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Proc Natl Acad Sci U S A. Nov 1987; 84(21): 7542–7546.
PMCID: PMC299335

Molecular cloning of complementary DNA encoding the lignin-forming peroxidase from tobacco: Molecular analysis and tissue-specific expression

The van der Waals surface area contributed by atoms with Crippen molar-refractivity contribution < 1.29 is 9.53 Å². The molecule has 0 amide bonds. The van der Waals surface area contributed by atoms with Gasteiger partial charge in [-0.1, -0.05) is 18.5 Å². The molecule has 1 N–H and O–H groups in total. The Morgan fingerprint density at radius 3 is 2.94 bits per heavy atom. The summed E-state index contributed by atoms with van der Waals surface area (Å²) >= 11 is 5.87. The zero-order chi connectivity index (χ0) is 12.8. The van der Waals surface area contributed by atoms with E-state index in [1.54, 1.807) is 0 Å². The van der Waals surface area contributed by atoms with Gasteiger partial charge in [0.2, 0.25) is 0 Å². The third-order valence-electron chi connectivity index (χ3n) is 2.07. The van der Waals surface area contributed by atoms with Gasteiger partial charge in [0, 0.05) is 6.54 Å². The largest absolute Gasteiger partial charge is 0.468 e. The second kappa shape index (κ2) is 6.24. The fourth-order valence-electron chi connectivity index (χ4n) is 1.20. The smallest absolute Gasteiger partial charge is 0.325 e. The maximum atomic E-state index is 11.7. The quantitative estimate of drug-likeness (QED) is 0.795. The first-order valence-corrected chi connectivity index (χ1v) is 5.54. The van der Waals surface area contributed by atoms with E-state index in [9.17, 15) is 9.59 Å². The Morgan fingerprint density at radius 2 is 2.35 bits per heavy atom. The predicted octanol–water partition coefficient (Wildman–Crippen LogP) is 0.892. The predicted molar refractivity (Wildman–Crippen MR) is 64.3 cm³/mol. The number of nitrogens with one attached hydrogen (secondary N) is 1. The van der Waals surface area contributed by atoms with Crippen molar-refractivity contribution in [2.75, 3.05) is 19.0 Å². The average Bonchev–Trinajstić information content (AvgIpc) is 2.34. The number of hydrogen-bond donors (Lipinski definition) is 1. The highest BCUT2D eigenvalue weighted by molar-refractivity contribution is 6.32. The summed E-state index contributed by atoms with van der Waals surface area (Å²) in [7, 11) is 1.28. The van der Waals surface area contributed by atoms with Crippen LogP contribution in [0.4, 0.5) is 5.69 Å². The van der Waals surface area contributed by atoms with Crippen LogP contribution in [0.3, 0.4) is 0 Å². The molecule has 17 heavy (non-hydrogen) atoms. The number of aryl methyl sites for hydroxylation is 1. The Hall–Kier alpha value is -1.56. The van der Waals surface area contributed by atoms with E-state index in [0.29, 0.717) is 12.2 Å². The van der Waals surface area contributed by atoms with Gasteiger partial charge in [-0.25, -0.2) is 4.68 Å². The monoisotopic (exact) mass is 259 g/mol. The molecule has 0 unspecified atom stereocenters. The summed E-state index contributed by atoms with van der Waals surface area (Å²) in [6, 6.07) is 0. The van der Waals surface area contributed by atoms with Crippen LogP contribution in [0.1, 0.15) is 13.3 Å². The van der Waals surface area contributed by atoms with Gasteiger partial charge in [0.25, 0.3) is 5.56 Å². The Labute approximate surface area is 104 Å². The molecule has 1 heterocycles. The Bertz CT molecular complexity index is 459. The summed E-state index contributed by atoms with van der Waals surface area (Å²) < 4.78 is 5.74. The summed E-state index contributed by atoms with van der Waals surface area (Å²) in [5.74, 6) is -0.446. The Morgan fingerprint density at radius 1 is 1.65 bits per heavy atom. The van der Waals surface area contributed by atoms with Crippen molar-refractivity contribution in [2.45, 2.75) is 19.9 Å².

Plant peroxidases play a major role in lignin formation and wound healing and are believed to be involved in auxin catabolism and defense to pathogen attack. The function of the anionic peroxidase isozymes is best understood in tobacco. These isozymes catalyze the formation of the lignin polymer and form rigid cross-links between lignin, cellulose, and extensin in the secondary plant cell wall. We report the purification of the anionic peroxidase isozymes from tobacco and their partial amino acid sequence. An oligonucleotide probe deduced from the amino acid sequence was used to screen a tobacco leaf cDNA library and a 1200-base-pair cDNA clone was isolated and sequenced in its entirety. The predicted amino acid sequence revealed a 22-amino acid signal peptide and a 302-amino acid mature protein (Mr, 32,311). The amino acid sequence was compared to that of the cationic peroxidases from horseradish and turnip and was found to be 52% and 46% homologous, respectively. By RNA blot analysis, the messenger for the tobacco isozyme was found to be abundant in stem tissue while expressed at very low levels in leaf and root tissue. Four distinguishable copies of the gene were found on genomic DNA blots. The gene copy number may reflect the allotetraploid nature of Nicotiana tabacum.

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